> >---
> >
> >_______________________________________________
> >Concurrency-interest mailing list
> >[hidden email]
> >http://altair.cs.oswego.edu/mailman/listinfo/concurrency-interest
> >
> >
>
>
> _______________________________________________
> Concurrency-interest mailing list
> [hidden email]
> http://altair.cs.oswego.edu/mailman/listinfo/concurrency-interest
>

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Re: a question about concurrent safe access

Joe Bowbeer
On 9/20/05, Peter Veentjer - Anchor Men <[hidden email]> wrote:
>
> But what can happen if a field is used in a multithreaded environment
> and it isn`t synchronized or volatile. Could you get some serious
> vm-errors (or totally unacceptable behaviour of the program)? Or just an
> old reference?
>

The answer is C: Just an old reference

Your thread must see a live reference (or null) written by some thread
-- but it might not see the most recent value written.

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Re: a question about concurrent safe access

Brian Goetz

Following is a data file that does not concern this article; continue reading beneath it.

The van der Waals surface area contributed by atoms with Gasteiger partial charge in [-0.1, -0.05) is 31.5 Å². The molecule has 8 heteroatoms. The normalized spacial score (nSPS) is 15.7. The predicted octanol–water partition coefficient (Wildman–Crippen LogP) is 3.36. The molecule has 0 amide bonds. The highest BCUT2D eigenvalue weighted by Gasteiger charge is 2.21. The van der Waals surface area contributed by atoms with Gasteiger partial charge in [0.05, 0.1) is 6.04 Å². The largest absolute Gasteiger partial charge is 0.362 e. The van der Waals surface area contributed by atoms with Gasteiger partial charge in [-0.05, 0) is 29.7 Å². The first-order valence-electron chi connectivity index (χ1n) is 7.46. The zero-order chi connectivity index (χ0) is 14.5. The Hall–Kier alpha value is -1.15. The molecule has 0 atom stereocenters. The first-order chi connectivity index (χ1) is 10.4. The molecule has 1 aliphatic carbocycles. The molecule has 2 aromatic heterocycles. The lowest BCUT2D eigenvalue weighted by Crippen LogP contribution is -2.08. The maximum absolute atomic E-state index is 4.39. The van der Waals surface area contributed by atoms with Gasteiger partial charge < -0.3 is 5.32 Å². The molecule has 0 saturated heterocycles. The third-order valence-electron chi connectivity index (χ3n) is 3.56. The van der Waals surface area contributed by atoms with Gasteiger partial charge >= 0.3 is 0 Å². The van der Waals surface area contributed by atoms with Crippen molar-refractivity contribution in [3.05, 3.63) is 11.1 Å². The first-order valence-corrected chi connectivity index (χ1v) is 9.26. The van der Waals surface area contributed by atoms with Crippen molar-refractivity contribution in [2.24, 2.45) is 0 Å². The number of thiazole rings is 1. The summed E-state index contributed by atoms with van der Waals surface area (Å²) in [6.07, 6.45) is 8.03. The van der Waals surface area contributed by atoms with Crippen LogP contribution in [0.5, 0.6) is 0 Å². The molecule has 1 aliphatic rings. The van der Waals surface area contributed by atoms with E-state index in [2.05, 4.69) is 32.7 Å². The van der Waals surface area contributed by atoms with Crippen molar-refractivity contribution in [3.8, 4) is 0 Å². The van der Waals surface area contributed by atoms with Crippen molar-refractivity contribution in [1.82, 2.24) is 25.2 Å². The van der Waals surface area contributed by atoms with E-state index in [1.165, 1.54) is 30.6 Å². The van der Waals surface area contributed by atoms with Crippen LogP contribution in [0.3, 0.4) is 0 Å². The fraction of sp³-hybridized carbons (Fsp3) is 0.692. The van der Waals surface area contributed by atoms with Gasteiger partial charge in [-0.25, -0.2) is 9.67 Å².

>>But what can happen if a field is used in a multithreaded environment
>>and it isn`t synchronized or volatile. Could you get some serious
>>vm-errors (or totally unacceptable behaviour of the program)? Or just an
>>old reference?
>
> The answer is C: Just an old reference

More precisely:

You can get an old or new reference to the object being referenced.  But
in the event you see the new reference, the state _of that referenced
object_ may still be garbage unless that object it itself immutable or
thread-safe.

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Re: a question about concurrent safe access

Larry Riedel

> > But what can happen if a field is used in a multithreaded
> > environment and it isn`t synchronized or volatile. Could
> > you get some serious vm-errors (or totally unacceptable
> > behaviour of the program)? Or just an old reference?
>
> [...]
>
> You can get an old or new reference to the object being
> referenced.  But in the event you see the new reference, the
> state _of that referenced object_ may still be garbage unless
> that object it itself immutable or thread-safe.

A different kind of garbage from when an object which is not
thread-safe may in general violate its "invariants" when used
concurrently by multiple threads?


Larry

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RE: a question about concurrent safe access

David Holmes
> A different kind of garbage from when an object which is not
> thread-safe may in general violate its "invariants" when used
> concurrently by multiple threads?

The same kind of "garbage". You will never see a value that was never
written to a field (with the exception of long and doubles).

David Holmes